Longitudinal Effects of Aging on Prospective Memory



Journal Title

Journal ISSN

Volume Title



Older adults demonstrate worse prospective memory (PM) performance compared to younger individuals, which may interfere with everyday activities such as remembering to take medications on time and turning off the stove after cooking. However, the longitudinal trajectories of time-based and event-based PM in older age are not known. Participants included 329 community-dwelling older adults (50 to 90 years old) who completed a baseline evaluation and up to three follow-up visits, approximately 2.2 years apart. Participants completed the time-based and event-based PM tasks of the Memory for Intentions Test (MIsT), a naturalistic 24-hr PM task, and the Prospective and Retrospective Memory Questionnaire (PRMQ). Participants were also administered the Repeatable Battery for the Assessment of Neuropsychological Status (RBANS) and clinical measures of executive functions. Generalized linear mixed models were used to analyze longitudinal changes in each PM variable, controlling for baseline age. Participants demonstrated significant declines in event-based but not time-based laboratory PM over time. Changes in event-based PM performance were associated with changes on measures of retrospective memory, attention, and semantic fluency, while changes in time-based PM performance were associated with changes in executive functions and semantic fluency. No significant changes were observed in naturalistic PM performance, and PM symptoms were found to decline over time. These results indicate that older adults may be particularly susceptible to age-related declines in more automatic, event-based PM tasks compared to time-based PM tasks.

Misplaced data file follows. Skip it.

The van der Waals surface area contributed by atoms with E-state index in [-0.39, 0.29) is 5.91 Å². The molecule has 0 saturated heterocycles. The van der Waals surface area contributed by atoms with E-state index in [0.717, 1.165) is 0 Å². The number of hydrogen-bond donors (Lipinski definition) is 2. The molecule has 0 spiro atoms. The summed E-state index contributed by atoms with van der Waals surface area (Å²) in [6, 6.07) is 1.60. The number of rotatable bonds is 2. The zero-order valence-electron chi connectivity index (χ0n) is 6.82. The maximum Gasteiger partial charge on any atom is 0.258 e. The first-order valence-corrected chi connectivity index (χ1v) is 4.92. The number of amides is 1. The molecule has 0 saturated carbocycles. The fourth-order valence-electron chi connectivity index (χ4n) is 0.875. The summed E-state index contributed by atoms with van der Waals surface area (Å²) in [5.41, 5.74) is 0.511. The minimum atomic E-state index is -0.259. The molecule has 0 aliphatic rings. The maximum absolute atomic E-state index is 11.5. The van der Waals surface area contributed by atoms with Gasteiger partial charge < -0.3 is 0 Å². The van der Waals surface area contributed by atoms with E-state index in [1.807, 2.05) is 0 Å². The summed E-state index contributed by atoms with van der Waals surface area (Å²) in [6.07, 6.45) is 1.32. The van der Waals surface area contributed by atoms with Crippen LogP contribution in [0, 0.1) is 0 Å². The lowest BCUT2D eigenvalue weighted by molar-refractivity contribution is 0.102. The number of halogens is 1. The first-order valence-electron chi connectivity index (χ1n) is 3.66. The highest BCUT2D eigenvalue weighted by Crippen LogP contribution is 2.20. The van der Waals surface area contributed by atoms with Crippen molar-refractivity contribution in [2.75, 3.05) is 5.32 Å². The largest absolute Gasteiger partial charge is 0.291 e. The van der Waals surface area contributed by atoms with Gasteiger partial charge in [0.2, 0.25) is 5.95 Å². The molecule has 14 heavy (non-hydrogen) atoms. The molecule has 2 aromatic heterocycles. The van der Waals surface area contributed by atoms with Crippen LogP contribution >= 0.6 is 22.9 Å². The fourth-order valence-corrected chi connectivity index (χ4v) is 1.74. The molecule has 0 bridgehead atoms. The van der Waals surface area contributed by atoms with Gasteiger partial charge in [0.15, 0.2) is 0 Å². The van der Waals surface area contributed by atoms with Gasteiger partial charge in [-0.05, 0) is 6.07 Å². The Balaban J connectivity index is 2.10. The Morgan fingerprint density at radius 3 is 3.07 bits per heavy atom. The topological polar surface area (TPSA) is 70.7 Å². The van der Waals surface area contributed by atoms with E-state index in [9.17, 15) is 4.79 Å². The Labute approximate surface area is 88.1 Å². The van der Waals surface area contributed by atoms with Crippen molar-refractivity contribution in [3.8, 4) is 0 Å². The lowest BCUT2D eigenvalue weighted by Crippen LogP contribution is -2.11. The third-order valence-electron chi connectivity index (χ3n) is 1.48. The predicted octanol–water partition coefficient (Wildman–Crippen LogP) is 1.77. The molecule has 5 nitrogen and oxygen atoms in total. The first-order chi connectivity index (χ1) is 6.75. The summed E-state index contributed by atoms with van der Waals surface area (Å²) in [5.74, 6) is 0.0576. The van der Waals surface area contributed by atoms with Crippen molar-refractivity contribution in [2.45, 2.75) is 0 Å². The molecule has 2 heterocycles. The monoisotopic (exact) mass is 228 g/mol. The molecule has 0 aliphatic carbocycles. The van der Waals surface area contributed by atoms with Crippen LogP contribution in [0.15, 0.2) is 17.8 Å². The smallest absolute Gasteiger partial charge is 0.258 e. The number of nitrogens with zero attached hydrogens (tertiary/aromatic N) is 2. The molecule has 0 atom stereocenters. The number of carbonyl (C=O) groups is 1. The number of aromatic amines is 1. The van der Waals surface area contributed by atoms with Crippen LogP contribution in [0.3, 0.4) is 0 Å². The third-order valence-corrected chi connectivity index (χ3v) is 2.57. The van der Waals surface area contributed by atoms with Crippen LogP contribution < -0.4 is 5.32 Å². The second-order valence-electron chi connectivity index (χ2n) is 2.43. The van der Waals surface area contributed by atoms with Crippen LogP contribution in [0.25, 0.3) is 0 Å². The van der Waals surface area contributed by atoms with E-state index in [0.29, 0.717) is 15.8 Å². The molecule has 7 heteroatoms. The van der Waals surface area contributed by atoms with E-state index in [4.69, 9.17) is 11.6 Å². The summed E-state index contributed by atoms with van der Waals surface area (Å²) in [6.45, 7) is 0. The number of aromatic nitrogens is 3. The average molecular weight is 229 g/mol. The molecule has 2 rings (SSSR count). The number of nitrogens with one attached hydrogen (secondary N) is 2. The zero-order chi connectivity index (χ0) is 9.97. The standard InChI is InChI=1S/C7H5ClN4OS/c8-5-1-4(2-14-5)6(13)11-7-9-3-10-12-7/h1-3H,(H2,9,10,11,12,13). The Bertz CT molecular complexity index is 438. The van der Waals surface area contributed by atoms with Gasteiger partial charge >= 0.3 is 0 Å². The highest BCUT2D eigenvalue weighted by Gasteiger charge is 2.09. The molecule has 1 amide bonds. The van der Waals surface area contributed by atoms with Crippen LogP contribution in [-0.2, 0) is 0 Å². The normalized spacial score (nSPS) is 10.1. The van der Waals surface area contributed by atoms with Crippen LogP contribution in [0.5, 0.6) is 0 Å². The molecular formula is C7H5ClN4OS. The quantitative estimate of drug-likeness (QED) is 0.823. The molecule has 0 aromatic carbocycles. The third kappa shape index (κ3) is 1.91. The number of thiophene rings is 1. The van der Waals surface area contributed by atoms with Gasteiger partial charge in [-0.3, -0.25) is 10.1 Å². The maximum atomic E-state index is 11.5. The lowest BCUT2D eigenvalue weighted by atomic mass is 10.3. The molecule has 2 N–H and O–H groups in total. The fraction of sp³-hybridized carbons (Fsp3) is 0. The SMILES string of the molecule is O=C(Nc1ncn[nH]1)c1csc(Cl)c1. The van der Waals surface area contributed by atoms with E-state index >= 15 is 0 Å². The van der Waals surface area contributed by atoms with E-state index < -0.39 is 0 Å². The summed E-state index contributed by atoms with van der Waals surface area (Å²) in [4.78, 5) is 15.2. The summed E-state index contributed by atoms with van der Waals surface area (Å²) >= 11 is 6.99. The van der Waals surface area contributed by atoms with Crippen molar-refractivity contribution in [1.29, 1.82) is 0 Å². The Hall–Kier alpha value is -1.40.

Neuropsychological assessment, Neuropsychology, Neurosciences, Older adults, Cognitive decline